Matthew wants us to understand Jesus' entry into Jerusalem as fulfillment of the oracle from Zechariah and the original blessing of the descendants of Judah to be the rulers of the people. And so to get us to understand that connection, he quotes from Zechariah and also draws on this image of the donkey and the colt.

But notice something in today's Gospel story. In verses 6-7 we read:


The disciples went and did as Jesus had directed them; they brought the donkey and the colt, and put their cloaks on them, and he sat on them.


    Matthew is so intent on making sure the story fits the vision in Zechariah, that unlike Mark, Luke, and John who only have Jesus riding in on one animal – a colt in Mark and Luke and a young donkey in John – Matthew has Jesus riding in on two animals – a donkey and its young colt. Now, this is a rather funny image.

    In his commentary on the passage, O. Wesley Allen, Jr. writes:


Do you think Jesus had one leg over the tall donkey and another over the small colt? Do you think he stood on both like an acrobat in the circus, one leg straight and the other bent? Or did he, like some artists have tried to render it, sit sidesaddle on the donkey with his feet on the colt?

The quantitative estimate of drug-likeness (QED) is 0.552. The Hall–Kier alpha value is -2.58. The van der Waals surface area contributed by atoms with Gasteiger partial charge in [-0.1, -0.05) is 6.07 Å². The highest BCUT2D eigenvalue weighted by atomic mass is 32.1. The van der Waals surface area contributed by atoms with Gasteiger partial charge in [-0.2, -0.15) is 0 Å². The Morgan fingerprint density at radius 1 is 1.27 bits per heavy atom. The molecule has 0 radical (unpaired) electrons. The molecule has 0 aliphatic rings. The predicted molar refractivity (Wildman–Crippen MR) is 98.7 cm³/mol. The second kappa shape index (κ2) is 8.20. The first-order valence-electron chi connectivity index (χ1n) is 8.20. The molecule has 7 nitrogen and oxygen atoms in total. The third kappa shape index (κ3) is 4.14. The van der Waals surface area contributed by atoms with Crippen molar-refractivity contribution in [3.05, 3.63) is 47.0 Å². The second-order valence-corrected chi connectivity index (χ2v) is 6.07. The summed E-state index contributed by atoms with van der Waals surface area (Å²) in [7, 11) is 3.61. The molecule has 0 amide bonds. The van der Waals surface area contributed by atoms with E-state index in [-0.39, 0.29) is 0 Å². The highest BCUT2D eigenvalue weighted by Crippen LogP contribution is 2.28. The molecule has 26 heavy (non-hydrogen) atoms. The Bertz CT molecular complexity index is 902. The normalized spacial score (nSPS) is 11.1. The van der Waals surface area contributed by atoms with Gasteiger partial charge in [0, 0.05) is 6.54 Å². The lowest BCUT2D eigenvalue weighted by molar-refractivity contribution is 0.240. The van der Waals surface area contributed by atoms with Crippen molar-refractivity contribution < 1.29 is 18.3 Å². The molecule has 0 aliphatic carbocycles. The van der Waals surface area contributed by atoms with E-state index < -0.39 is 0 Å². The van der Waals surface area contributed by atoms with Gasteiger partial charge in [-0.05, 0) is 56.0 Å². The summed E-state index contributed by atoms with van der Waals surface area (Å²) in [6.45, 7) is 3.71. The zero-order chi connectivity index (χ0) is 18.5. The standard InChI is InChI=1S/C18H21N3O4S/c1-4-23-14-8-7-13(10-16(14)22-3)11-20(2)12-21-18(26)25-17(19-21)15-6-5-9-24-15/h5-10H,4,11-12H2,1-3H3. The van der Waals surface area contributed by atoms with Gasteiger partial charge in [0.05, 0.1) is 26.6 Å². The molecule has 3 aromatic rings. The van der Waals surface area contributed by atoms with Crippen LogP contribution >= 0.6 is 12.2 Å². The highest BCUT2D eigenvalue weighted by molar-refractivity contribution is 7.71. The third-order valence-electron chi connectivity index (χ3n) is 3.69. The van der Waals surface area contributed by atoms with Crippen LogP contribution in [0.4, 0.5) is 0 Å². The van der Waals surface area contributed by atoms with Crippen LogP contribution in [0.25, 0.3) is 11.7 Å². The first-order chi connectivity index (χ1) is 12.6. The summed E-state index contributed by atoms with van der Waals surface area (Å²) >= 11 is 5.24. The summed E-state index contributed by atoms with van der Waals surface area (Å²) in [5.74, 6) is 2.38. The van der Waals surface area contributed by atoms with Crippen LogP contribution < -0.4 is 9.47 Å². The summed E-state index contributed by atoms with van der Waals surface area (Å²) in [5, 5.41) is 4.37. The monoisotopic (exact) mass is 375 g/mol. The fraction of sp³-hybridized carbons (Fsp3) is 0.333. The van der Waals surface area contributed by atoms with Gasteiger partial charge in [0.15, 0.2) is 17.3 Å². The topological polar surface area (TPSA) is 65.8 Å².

Now, I don't think Matthew is a dumby. I think his comically literalist rendering is meant to make us pause and look for what is really going on here. And what is going on is that this lion of Judah riding in on the donkey and the colt isn't going to demand that all his sisters and brothers bow down before him and pay him tribute, nor does he come riding at the head of an army that will slaughter the enemies of Israel. Instead, this Jesus comes as the agent of the God who blessed the scoundrel Jacob and chose the exiled and hopeless Jews to be agents of world salvation.

    Frederick Buechner writes, "Is it possible, I wonder, to say that it is only when you hear the Gospel as a wild and marvelous joke that you really hear it at all?"

And what might that joke be? He writes,


It all happened not of necessity, not inevitably, but gratuitously, freely, hilariously. And what was astonishing, gratuitous, hilarious was, of course, the grace of God.


    Thank Goodness!


A lot of on-line news this week about Sen. Jim Inhofe's support of ousted dictator Laurent Gbagbo.  But this was news to me, a Lost Ogle post about how he darn near killed some construction workers when he landed his plane on a closed runway and then acted like a complete jerk about it.